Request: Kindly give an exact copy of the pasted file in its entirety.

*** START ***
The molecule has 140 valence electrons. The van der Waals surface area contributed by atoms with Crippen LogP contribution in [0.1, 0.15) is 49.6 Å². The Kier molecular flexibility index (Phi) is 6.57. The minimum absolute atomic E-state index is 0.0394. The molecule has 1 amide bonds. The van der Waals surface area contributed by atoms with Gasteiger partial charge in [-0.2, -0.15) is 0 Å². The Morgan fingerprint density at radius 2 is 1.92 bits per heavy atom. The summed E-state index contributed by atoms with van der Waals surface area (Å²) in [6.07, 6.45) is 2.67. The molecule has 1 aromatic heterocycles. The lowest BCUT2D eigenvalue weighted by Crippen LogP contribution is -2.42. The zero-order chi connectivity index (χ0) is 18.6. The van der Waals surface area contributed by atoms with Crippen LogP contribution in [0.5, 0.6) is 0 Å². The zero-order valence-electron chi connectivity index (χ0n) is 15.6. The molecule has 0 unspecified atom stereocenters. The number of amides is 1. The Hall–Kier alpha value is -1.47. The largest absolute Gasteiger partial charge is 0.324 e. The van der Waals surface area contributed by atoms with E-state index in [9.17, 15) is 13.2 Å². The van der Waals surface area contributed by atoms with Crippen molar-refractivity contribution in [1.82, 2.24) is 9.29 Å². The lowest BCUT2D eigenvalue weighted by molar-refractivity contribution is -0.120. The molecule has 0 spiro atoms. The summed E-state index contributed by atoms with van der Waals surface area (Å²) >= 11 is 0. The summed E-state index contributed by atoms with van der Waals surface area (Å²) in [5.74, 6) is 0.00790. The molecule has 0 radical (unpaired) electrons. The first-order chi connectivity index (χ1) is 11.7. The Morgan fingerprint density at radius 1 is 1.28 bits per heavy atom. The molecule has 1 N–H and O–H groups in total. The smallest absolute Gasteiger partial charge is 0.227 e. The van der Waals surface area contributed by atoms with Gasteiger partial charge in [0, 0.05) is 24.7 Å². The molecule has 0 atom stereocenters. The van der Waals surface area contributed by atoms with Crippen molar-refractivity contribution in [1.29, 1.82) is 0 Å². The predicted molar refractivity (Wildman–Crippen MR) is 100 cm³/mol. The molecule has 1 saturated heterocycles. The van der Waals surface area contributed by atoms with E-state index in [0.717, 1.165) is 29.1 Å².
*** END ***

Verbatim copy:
The molecule has 140 valence electrons. The van der Waals surface area contributed by atoms with Crippen LogP contribution in [0.1, 0.15) is 49.6 Å². The Kier molecular flexibility index (Phi) is 6.57. The minimum absolute atomic E-state index is 0.0394. The molecule has 1 amide bonds. The van der Waals surface area contributed by atoms with Gasteiger partial charge in [-0.2, -0.15) is 0 Å². The Morgan fingerprint density at radius 2 is 1.92 bits per heavy atom. The summed E-state index contributed by atoms with van der Waals surface area (Å²) in [6.07, 6.45) is 2.67. The molecule has 1 aromatic heterocycles. The lowest BCUT2D eigenvalue weighted by Crippen LogP contribution is -2.42. The zero-order chi connectivity index (χ0) is 18.6. The van der Waals surface area contributed by atoms with Crippen LogP contribution in [0.5, 0.6) is 0 Å². The zero-order valence-electron chi connectivity index (χ0n) is 15.6. The molecule has 0 unspecified atom stereocenters. The number of amides is 1. The Hall–Kier alpha value is -1.47. The largest absolute Gasteiger partial charge is 0.324 e. The van der Waals surface area contributed by atoms with E-state index in [9.17, 15) is 13.2 Å². The van der Waals surface area contributed by atoms with Crippen molar-refractivity contribution in [1.82, 2.24) is 9.29 Å². The lowest BCUT2D eigenvalue weighted by molar-refractivity contribution is -0.120. The molecule has 0 spiro atoms. The summed E-state index contributed by atoms with van der Waals surface area (Å²) >= 11 is 0. The summed E-state index contributed by atoms with van der Waals surface area (Å²) in [5.74, 6) is 0.00790. The molecule has 0 radical (unpaired) electrons. The first-order chi connectivity index (χ1) is 11.7. The Morgan fingerprint density at radius 1 is 1.28 bits per heavy atom. The molecule has 1 N–H and O–H groups in total. The smallest absolute Gasteiger partial charge is 0.227 e. The van der Waals surface area contributed by atoms with Gasteiger partial charge in [0, 0.05) is 24.7 Å². The molecule has 0 atom stereocenters. The van der Waals surface area contributed by atoms with Crippen molar-refractivity contribution in [1.29, 1.82) is 0 Å². The predicted molar refractivity (Wildman–Crippen MR) is 100 cm³/mol. The molecule has 1 saturated heterocycles. The van der Waals surface area contributed by atoms with E-state index in [0.717, 1.165) is 29.1 Å².